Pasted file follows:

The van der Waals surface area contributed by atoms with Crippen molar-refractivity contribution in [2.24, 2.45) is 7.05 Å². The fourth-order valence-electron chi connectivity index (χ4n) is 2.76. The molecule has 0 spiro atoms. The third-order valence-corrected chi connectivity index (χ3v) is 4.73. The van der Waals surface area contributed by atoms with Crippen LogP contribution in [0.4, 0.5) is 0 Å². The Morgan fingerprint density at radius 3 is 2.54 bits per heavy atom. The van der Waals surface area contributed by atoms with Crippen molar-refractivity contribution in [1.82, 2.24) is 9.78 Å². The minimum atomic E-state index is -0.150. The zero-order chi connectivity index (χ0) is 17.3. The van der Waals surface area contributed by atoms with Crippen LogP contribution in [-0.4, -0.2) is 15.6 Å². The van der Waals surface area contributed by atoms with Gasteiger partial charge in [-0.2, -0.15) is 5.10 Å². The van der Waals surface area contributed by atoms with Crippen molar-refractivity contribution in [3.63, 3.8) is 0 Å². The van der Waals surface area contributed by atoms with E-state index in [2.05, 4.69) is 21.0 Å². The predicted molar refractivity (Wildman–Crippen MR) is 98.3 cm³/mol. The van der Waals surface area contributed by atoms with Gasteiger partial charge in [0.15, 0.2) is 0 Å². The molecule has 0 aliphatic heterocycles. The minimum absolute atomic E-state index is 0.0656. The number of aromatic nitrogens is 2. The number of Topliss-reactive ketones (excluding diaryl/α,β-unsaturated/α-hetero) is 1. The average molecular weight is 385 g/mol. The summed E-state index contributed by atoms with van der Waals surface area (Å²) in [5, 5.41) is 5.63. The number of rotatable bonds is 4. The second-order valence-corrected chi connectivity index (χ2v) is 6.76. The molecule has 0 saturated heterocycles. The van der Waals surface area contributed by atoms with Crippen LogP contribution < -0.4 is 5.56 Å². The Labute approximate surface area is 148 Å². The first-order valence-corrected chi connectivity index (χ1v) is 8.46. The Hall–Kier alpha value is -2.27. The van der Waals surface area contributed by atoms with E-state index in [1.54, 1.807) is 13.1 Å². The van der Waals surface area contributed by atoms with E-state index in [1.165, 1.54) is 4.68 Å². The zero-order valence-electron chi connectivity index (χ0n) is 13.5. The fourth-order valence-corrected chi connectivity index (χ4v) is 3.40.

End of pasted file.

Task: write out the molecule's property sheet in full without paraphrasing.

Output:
The van der Waals surface area contributed by atoms with Crippen molar-refractivity contribution in [2.24, 2.45) is 7.05 Å². The fourth-order valence-electron chi connectivity index (χ4n) is 2.76. The molecule has 0 spiro atoms. The third-order valence-corrected chi connectivity index (χ3v) is 4.73. The van der Waals surface area contributed by atoms with Crippen LogP contribution in [0.4, 0.5) is 0 Å². The Morgan fingerprint density at radius 3 is 2.54 bits per heavy atom. The van der Waals surface area contributed by atoms with Crippen molar-refractivity contribution in [1.82, 2.24) is 9.78 Å². The minimum atomic E-state index is -0.150. The zero-order chi connectivity index (χ0) is 17.3. The van der Waals surface area contributed by atoms with Crippen LogP contribution in [-0.4, -0.2) is 15.6 Å². The van der Waals surface area contributed by atoms with Gasteiger partial charge in [-0.2, -0.15) is 5.10 Å². The van der Waals surface area contributed by atoms with Crippen molar-refractivity contribution in [3.63, 3.8) is 0 Å². The van der Waals surface area contributed by atoms with E-state index in [2.05, 4.69) is 21.0 Å². The predicted molar refractivity (Wildman–Crippen MR) is 98.3 cm³/mol. The van der Waals surface area contributed by atoms with Gasteiger partial charge in [0.15, 0.2) is 0 Å². The molecule has 0 aliphatic heterocycles. The minimum absolute atomic E-state index is 0.0656. The number of aromatic nitrogens is 2. The number of Topliss-reactive ketones (excluding diaryl/α,β-unsaturated/α-hetero) is 1. The average molecular weight is 385 g/mol. The summed E-state index contributed by atoms with van der Waals surface area (Å²) in [5, 5.41) is 5.63. The number of rotatable bonds is 4. The second-order valence-corrected chi connectivity index (χ2v) is 6.76. The molecule has 0 saturated heterocycles. The van der Waals surface area contributed by atoms with Crippen LogP contribution < -0.4 is 5.56 Å². The Labute approximate surface area is 148 Å². The first-order valence-corrected chi connectivity index (χ1v) is 8.46. The Hall–Kier alpha value is -2.27. The van der Waals surface area contributed by atoms with E-state index in [1.54, 1.807) is 13.1 Å². The van der Waals surface area contributed by atoms with E-state index in [1.165, 1.54) is 4.68 Å². The zero-order valence-electron chi connectivity index (χ0n) is 13.5. The fourth-order valence-corrected chi connectivity index (χ4v) is 3.40.